About 365,000 people were without power in North Carolina early Saturday morning and more than 100,000 in neighboring Virginia, according to data from Wind and rain were strengthening across North Carolina, which had more than 140,000 power outages as of 4:30 p.m. Friday, according to the state’s Emergency Management office.

As Hurricane Ian steamed into the Carolinas, it dredged up traumatic memories of other big storms. But few anticipated a similar scale this time.

“I don’t expect anything crazy to happen, but I’m prepared for more than what’s forecasted,” fishing guide Christian Wolfe, 28, said.

Florence dropped almost 30 inches of rain on Wilmington, N.C., in September 2018 and flooded or washed out every road into the city of 118,000 people. The storm turned the region into an island for more than a week and caused 54 deaths.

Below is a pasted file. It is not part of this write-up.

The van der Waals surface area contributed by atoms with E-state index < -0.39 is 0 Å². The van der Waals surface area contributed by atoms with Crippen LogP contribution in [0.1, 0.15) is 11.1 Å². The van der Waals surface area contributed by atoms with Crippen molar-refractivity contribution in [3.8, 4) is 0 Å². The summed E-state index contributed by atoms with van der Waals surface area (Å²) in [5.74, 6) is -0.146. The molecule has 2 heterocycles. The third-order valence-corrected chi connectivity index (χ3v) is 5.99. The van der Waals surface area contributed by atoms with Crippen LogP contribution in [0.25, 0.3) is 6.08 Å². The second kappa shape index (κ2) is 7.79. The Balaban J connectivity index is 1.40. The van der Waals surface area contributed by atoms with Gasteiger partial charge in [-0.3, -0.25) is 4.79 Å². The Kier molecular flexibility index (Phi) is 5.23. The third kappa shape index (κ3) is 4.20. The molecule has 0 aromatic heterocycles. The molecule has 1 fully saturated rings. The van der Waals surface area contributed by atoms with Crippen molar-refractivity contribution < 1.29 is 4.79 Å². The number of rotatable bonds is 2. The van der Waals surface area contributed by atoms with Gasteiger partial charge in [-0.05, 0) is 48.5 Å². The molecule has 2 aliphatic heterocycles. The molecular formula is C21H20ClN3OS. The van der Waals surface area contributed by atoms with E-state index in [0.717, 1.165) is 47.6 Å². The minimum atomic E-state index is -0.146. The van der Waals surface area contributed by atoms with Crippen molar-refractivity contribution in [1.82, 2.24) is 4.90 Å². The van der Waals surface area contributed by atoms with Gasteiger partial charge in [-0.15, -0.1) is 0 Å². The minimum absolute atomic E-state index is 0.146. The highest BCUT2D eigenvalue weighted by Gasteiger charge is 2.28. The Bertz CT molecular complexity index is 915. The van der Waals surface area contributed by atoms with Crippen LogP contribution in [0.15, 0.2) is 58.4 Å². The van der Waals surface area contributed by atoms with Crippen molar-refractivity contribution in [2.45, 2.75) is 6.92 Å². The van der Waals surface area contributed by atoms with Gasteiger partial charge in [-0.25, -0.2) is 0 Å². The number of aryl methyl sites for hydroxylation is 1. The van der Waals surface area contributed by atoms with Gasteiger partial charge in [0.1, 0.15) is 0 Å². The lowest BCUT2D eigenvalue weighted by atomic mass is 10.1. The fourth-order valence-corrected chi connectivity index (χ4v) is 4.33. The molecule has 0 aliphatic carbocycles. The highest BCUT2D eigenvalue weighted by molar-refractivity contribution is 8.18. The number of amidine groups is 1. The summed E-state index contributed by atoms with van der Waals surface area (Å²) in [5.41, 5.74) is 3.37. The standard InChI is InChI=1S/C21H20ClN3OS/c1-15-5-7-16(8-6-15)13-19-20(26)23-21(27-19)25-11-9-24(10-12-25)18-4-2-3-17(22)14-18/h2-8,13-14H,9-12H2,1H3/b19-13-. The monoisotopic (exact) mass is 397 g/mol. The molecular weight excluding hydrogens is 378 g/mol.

Some of those unhappy memories lingered for locals on Friday as the wind picked up and Ian’s track shifted farther east, bearing closer to the region with each new update from the National Hurricane Center. Local officials said they were ready for anything but did not expect a disaster.

“We are far more prepared for extreme weather now than we were during Hurricane Florence,” New Hanover County Commissioner Rob Zapple said Friday morning, as the rain and wind picked up noticeably. The county was opening shelters and convened its emergency operations center to better manage its disaster response, he said.

In the past four years, the county also streamlined its storm watershed. “We can’t stop the water from coming in, but we have made sure that it has an easy way out,” Zapple added.